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What is USB-C? It’s Not As Simple As You Think!

 Ah yes, USB Type-C, the new USB standard thatwill save us from constantly trying to put plug in a USB cable the right way. Most of you have heard of it by now if you’renot already using it, but you probably don’t know all the details. Like, what’s the difference between USB-Cand USB 3.1, or are all USB-C cables capable of the same speeds. Well that’s what we’re going to talk abouttoday, because even though all USB-C connectors look the same, there are a LOT of differenttypes of USB-C you should know about. And believe me it can get REALLY confusing,I literally did about 5 hours of research for this video, but I’ll try to make it easyto understand.



First of all, let’s start off very simple,what is USB-C. At it’s most basic level, USB-C just refers to this specific USB plug, plussome specifications for those cables’ wiring, and that’s it. So just saying “USB-C” only tells you aboutwhat the cable looks like, it doesn’t describe any specific speed, power capability, or supporteddata protocol. It was basically designed to be a more modern,future proof plug. Most notably, the plug has more pins so itcan do a lot more “stuff” which I’ll get to in a bit, AND the plug is reversable, so youcan’t plug it in the wrong way.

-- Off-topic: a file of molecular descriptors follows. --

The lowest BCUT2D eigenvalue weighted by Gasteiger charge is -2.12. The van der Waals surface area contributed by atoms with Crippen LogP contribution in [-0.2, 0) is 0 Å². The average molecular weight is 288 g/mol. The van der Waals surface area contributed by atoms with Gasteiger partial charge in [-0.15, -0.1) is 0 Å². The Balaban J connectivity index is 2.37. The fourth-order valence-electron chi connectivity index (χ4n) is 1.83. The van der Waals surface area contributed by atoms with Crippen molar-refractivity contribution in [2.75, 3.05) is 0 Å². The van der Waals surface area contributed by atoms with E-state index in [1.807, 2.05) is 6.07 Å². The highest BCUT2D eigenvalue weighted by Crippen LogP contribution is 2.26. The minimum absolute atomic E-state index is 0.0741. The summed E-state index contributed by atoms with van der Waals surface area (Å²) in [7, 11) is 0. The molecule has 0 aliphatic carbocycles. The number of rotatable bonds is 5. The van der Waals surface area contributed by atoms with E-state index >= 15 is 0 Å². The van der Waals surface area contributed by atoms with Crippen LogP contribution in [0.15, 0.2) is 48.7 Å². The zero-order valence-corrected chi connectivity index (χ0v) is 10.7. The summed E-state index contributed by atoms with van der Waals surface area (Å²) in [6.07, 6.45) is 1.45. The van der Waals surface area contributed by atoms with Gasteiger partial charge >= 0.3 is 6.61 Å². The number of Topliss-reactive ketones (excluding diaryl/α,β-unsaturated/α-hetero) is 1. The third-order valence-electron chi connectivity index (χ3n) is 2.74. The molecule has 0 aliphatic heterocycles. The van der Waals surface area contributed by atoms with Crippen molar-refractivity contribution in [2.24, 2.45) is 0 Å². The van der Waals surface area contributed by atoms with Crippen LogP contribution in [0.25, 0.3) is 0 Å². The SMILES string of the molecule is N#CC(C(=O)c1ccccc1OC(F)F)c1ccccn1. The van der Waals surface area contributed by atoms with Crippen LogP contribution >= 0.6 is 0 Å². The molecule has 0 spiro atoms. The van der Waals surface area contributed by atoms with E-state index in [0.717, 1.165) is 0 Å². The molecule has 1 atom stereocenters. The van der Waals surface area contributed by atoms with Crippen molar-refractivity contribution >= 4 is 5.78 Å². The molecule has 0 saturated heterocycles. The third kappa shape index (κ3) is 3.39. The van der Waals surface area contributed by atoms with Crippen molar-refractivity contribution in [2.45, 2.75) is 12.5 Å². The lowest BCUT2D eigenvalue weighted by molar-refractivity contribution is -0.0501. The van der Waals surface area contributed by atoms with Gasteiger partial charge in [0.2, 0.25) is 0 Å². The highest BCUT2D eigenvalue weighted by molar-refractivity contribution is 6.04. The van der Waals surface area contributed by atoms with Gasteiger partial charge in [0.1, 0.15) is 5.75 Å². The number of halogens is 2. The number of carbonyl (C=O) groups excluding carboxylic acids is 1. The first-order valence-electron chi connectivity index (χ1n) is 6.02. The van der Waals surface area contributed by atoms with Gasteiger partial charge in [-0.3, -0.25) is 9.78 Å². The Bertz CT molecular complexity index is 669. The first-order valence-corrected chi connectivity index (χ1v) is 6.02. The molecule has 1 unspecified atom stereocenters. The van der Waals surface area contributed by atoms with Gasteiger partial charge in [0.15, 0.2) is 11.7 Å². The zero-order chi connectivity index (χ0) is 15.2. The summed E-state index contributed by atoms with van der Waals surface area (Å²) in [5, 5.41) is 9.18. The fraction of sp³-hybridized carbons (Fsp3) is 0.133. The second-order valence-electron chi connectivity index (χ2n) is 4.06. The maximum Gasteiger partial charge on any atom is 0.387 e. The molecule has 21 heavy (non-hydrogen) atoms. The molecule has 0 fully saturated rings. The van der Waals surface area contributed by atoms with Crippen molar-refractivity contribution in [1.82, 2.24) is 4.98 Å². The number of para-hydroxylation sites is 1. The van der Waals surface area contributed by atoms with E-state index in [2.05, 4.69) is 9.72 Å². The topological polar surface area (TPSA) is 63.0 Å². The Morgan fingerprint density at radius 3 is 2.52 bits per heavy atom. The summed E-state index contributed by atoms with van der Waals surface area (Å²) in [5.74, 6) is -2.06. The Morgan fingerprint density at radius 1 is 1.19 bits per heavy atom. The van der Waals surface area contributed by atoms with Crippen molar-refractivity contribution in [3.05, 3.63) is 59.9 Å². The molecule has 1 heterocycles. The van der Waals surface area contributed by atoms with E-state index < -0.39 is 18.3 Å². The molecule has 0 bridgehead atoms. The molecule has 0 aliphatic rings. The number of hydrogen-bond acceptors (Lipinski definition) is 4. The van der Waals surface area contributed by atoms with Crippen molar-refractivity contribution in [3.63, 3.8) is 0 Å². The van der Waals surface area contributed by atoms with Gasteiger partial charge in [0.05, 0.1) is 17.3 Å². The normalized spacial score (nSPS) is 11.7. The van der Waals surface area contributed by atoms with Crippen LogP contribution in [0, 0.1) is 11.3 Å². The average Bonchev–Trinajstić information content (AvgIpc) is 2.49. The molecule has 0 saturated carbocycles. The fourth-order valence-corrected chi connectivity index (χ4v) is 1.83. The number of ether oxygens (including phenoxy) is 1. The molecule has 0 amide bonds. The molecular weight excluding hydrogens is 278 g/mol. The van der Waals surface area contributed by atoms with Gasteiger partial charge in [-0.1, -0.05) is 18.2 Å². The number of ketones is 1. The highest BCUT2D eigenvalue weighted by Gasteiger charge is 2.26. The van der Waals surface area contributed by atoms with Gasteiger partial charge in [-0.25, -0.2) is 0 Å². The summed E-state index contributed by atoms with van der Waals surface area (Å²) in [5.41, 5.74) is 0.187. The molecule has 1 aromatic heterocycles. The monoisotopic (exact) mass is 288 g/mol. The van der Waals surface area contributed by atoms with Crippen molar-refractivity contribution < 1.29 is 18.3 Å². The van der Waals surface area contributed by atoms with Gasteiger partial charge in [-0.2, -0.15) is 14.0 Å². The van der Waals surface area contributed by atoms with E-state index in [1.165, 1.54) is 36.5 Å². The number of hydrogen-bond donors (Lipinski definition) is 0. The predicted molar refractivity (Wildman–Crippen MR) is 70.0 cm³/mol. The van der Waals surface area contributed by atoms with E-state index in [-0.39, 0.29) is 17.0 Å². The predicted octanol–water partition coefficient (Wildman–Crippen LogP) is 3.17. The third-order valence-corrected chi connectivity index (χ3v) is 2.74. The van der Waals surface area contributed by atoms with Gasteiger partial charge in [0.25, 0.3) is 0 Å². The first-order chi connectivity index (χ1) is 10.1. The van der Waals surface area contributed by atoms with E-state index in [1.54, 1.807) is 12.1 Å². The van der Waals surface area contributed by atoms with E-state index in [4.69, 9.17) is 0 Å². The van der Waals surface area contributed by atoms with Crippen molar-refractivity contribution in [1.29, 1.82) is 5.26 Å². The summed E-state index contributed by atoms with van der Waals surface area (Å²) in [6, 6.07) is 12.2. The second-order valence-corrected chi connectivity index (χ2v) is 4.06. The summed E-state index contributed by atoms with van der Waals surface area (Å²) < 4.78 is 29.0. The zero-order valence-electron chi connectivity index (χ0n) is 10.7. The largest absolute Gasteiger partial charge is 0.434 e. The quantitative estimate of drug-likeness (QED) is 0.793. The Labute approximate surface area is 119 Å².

The joke with old USB cables was no matterhow many times you flipped it, you couldn’t plug it in until you looked at it. And by now you might be thinking, alright,so it’s just a plug. But, there are three main criteria that willbe very different that we can talk about. Those are data speed, power, and protcol,and those three differences are mainly what I’ll cover. Now quickly, before we get into that, I shouldpoint out that even though USB-C doesn’t describe any specific speeds or power capabilities,it does still have MINIMUM specifications. For example, all USB-C cables should supportat least 3 amps of electrical current, and 60 watts of power.